TV Broadcasters Bet on Men to Help Save Declining Ratings
Broadcast TV is out to prove it's where the boys are.
Prime time isn't normally the place advertisers target young men. Broadcast viewers are predominantly female -- even more so when sports is excluded. No wonder the major TV networks have churned out series after series starring powerful and quirky female leads.
But the success of male-skewing cable hits like "The Walking Dead" and "Breaking Bad" has given broadcasters a renewed focus on men to strike a better balance between the genders. On the slate this fall season, which kicks off this week, are male-centric comedies like Fox's "Dads," "Brooklyn Nine-Nine" and CBS's "We Are Men"; genre series like ABC's "Agents of S.H.I.E.L.D" and the CW's "Tomorrow People"; along with gritty dramas like NBC's "The Blacklist" and the retread "Ironside."
The hope is that men will help halt the broadcast-ratings decline: The networks collectively lost about 8% of their audience last season. Fox relinquished its No. 1 spot as the most-watched broadcaster among adults 18 to 49 to CBS, while ABC came in last place among the Big Four in the demo.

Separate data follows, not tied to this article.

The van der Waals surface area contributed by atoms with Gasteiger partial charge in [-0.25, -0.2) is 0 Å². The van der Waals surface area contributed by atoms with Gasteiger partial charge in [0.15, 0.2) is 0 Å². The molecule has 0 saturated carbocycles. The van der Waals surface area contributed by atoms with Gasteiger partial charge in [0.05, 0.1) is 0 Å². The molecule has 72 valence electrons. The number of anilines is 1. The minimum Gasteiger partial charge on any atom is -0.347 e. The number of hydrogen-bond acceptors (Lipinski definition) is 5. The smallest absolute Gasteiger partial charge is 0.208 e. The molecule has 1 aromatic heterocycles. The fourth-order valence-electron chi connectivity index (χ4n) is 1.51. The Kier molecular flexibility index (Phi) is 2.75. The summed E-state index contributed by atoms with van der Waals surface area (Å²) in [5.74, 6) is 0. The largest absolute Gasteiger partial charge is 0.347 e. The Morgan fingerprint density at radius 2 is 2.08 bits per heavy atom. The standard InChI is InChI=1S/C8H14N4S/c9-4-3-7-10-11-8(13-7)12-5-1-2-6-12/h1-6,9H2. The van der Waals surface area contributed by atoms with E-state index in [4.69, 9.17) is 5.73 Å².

"Networks realize that in order to grow they need to bring in men," said Sam Armando, senior VP-director of strategic intelligence at Publicis Groupe's SMGx.
ABC Entertainment President Paul Lee said he thinks "Agents of S.H.I.E.L.D." may do just that. "It is going to recruit a whole new audience," said Mr. Lee at the TV upfronts in the spring. ABC has had several recent failed attempts at more male-skewing shows with "Last Resort" and "Zero Hour."
To make room for the series on Tuesday nights, ABC is scratching the "Dancing With the Stars" results show, which leans about 70% female.
The CW, long been considered a hub for teenage girls, has also been trying to diversify its audience with darker dramas and sci-fi fare like "The Tomorrow People" and "The Originals."
But there are some serious hurdles for broadcasters to overcome in order to reach the elusive male viewer.
Broadcasters can't get too racy, as they contend with decency standards cable channels can ignore. And networks also can't forsake female audiences. "Cable has a niche and can succeed with lower ratings. Broadcast needs to bring in males without alienating the female viewer," Mr. Armando said. "I can't recall a broadcast show that was hugely successful that skewed highly male."
"Network isn't the place to target males. If you are looking to reach young males you are buying sports or male-targeted cable," said Amy Sotiridy, senior VP-director of national broadcast at Initiative. The final step is to convince advertisers otherwise: That those looking to reach a dual audience or promote masculine products need to be on broadcast prime time.